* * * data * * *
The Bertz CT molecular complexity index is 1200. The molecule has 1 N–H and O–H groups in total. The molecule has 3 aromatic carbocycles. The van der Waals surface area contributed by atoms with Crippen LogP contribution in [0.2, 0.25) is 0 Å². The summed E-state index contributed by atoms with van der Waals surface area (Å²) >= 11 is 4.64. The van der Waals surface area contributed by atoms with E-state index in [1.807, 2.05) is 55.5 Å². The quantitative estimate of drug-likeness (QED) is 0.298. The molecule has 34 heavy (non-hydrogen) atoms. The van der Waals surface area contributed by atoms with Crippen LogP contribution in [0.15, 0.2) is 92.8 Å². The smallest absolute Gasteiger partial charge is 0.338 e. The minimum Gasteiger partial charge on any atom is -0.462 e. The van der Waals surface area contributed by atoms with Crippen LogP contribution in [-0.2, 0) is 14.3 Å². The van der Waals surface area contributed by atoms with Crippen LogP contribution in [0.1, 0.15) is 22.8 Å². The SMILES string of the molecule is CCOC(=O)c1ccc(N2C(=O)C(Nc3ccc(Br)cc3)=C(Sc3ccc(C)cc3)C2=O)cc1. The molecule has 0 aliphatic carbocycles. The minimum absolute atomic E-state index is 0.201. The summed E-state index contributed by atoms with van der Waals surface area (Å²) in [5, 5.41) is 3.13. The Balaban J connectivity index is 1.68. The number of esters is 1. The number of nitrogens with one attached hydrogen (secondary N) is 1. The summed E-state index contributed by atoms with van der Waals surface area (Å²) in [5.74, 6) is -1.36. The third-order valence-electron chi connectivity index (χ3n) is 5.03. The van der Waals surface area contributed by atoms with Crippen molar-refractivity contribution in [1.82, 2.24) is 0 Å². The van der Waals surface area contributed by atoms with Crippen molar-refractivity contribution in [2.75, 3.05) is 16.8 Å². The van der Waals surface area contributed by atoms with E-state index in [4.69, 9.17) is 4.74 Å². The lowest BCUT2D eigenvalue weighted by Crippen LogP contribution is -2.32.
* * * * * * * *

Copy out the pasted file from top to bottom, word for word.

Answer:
The Bertz CT molecular complexity index is 1200. The molecule has 1 N–H and O–H groups in total. The molecule has 3 aromatic carbocycles. The van der Waals surface area contributed by atoms with Crippen LogP contribution in [0.2, 0.25) is 0 Å². The summed E-state index contributed by atoms with van der Waals surface area (Å²) >= 11 is 4.64. The van der Waals surface area contributed by atoms with E-state index in [1.807, 2.05) is 55.5 Å². The quantitative estimate of drug-likeness (QED) is 0.298. The molecule has 34 heavy (non-hydrogen) atoms. The van der Waals surface area contributed by atoms with Crippen LogP contribution in [0.15, 0.2) is 92.8 Å². The smallest absolute Gasteiger partial charge is 0.338 e. The minimum Gasteiger partial charge on any atom is -0.462 e. The van der Waals surface area contributed by atoms with Crippen LogP contribution in [-0.2, 0) is 14.3 Å². The van der Waals surface area contributed by atoms with Crippen LogP contribution in [0.1, 0.15) is 22.8 Å². The SMILES string of the molecule is CCOC(=O)c1ccc(N2C(=O)C(Nc3ccc(Br)cc3)=C(Sc3ccc(C)cc3)C2=O)cc1. The molecule has 0 aliphatic carbocycles. The minimum absolute atomic E-state index is 0.201. The summed E-state index contributed by atoms with van der Waals surface area (Å²) in [5, 5.41) is 3.13. The Balaban J connectivity index is 1.68. The number of esters is 1. The number of nitrogens with one attached hydrogen (secondary N) is 1. The summed E-state index contributed by atoms with van der Waals surface area (Å²) in [5.74, 6) is -1.36. The third-order valence-electron chi connectivity index (χ3n) is 5.03. The van der Waals surface area contributed by atoms with Crippen molar-refractivity contribution in [1.82, 2.24) is 0 Å². The van der Waals surface area contributed by atoms with Crippen molar-refractivity contribution in [2.75, 3.05) is 16.8 Å². The van der Waals surface area contributed by atoms with E-state index in [4.69, 9.17) is 4.74 Å². The lowest BCUT2D eigenvalue weighted by Crippen LogP contribution is -2.32.